In his impressive and confident debut, Michael Wiley delivers a thrilling tale about how greed and revenge play out on the streets of Chicago. Private eye Joe Kozmarski has just been asked to clear his childhood friend Bob Piedras of murder. Bob's latest girlfriend, a young Vietnamese American beauty, has turned up dead in an airport hotel. No one is very surprised; she had a taste for hard liquor, drugs, and stripping in front of a camera. And Bob has a history of violence. But Bob's boss, retired judge Peter Rifkin, is convinced Bob is innocent and thinks Joe is the one to find the real killer. But Joe's life is complicated. He hasn't spoken to Rifkin for fifteen years-ever since his father, now dead, found out that the judge had double-crossed him. The dead woman's brothers, a pair of tough guys, are bent on being the first to find and punish her murderer. On top of that, Joe and his wife have separated, and his mother has dropped his eleven-year-old nephew on him. But the more obstacles Joe encounters, the more determined he becomes to see this case through. With its vividly realized characters and page-turning story line, The Last Striptease won the 2006 St. Martin's Press / Private Eye Writers of America contest, which has accomplished its mission of finding amazing new talent in what has become a long tradition of excellent crime fiction.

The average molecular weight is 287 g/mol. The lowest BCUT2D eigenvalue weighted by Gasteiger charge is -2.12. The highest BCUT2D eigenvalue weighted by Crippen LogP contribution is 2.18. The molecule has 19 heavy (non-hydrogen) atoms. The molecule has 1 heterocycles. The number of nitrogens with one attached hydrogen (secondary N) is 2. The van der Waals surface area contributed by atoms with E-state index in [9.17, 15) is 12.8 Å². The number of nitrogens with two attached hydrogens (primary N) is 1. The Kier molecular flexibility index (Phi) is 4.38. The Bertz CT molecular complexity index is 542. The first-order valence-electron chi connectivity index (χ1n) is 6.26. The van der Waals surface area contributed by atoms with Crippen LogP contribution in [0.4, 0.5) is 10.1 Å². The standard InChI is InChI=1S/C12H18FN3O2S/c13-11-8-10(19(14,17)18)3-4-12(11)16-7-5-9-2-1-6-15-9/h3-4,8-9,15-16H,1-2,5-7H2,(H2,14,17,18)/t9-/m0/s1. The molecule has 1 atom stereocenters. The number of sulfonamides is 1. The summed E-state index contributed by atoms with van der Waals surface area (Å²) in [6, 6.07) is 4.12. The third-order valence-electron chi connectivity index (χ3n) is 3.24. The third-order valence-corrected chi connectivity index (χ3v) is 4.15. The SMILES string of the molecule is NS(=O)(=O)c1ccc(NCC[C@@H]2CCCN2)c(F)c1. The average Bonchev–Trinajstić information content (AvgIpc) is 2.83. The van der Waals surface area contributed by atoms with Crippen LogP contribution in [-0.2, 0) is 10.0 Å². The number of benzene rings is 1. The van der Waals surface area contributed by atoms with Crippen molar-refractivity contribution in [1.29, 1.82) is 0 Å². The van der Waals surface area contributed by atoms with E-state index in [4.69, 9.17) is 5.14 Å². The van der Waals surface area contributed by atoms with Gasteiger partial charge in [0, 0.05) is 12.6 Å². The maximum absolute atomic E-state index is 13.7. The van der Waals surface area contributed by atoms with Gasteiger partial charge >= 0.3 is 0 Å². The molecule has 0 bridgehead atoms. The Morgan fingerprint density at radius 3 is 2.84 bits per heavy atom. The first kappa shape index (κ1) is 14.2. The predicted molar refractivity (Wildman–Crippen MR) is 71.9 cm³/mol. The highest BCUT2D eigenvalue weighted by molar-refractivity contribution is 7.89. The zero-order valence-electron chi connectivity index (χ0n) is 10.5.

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by Michael Wiley
by Michael Buckley
by C.J. Box
by Michael Farquhar
"Former cop and tough guy P.I. Joe Kozmarski is getting shot at, threatened, chased, and worked over as he tries to solve the murders of a porn actress and bookstore owner. At the same time, he is temporarily caring for his precocious 11-year-old nephew, who wants to help fight crime and solve mysteries, too. Johnny Heller perfectly captures this less-than-perfect man with a deep voice that conveys just the right combination of bravado, irony, and toughness. Changing his pace and intonation, Heller is equally adept in his portrayal of the lesser characters, especially the nephew. A slick, fast-paced whodunit. A.C.P. (c) AudioFile 2011, Portland, Maine"
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